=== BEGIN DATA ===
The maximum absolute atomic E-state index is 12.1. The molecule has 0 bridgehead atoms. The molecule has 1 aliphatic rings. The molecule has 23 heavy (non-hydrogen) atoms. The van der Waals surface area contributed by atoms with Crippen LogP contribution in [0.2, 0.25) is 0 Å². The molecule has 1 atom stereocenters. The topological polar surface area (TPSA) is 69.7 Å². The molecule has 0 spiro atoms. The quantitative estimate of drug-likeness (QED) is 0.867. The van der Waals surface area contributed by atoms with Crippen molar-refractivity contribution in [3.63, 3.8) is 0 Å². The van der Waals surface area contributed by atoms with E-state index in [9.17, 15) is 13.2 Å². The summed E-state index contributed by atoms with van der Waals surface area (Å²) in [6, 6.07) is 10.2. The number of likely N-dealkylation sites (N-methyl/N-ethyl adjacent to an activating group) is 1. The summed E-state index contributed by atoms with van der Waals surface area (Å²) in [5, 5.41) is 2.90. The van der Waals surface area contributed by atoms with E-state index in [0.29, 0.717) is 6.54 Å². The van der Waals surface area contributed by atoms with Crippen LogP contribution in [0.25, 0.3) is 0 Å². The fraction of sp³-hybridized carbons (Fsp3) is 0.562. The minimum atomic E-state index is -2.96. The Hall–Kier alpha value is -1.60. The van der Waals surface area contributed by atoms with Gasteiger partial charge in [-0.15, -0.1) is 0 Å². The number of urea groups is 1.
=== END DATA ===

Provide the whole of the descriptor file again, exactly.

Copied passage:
The maximum absolute atomic E-state index is 12.1. The molecule has 0 bridgehead atoms. The molecule has 1 aliphatic rings. The molecule has 23 heavy (non-hydrogen) atoms. The van der Waals surface area contributed by atoms with Crippen LogP contribution in [0.2, 0.25) is 0 Å². The molecule has 1 atom stereocenters. The topological polar surface area (TPSA) is 69.7 Å². The molecule has 0 spiro atoms. The quantitative estimate of drug-likeness (QED) is 0.867. The van der Waals surface area contributed by atoms with Crippen molar-refractivity contribution in [3.63, 3.8) is 0 Å². The van der Waals surface area contributed by atoms with E-state index in [9.17, 15) is 13.2 Å². The summed E-state index contributed by atoms with van der Waals surface area (Å²) in [6, 6.07) is 10.2. The number of likely N-dealkylation sites (N-methyl/N-ethyl adjacent to an activating group) is 1. The summed E-state index contributed by atoms with van der Waals surface area (Å²) in [5, 5.41) is 2.90. The van der Waals surface area contributed by atoms with E-state index in [0.29, 0.717) is 6.54 Å². The van der Waals surface area contributed by atoms with Crippen LogP contribution in [0.25, 0.3) is 0 Å². The fraction of sp³-hybridized carbons (Fsp3) is 0.562. The minimum atomic E-state index is -2.96. The Hall–Kier alpha value is -1.60. The van der Waals surface area contributed by atoms with Gasteiger partial charge in [-0.15, -0.1) is 0 Å². The number of urea groups is 1.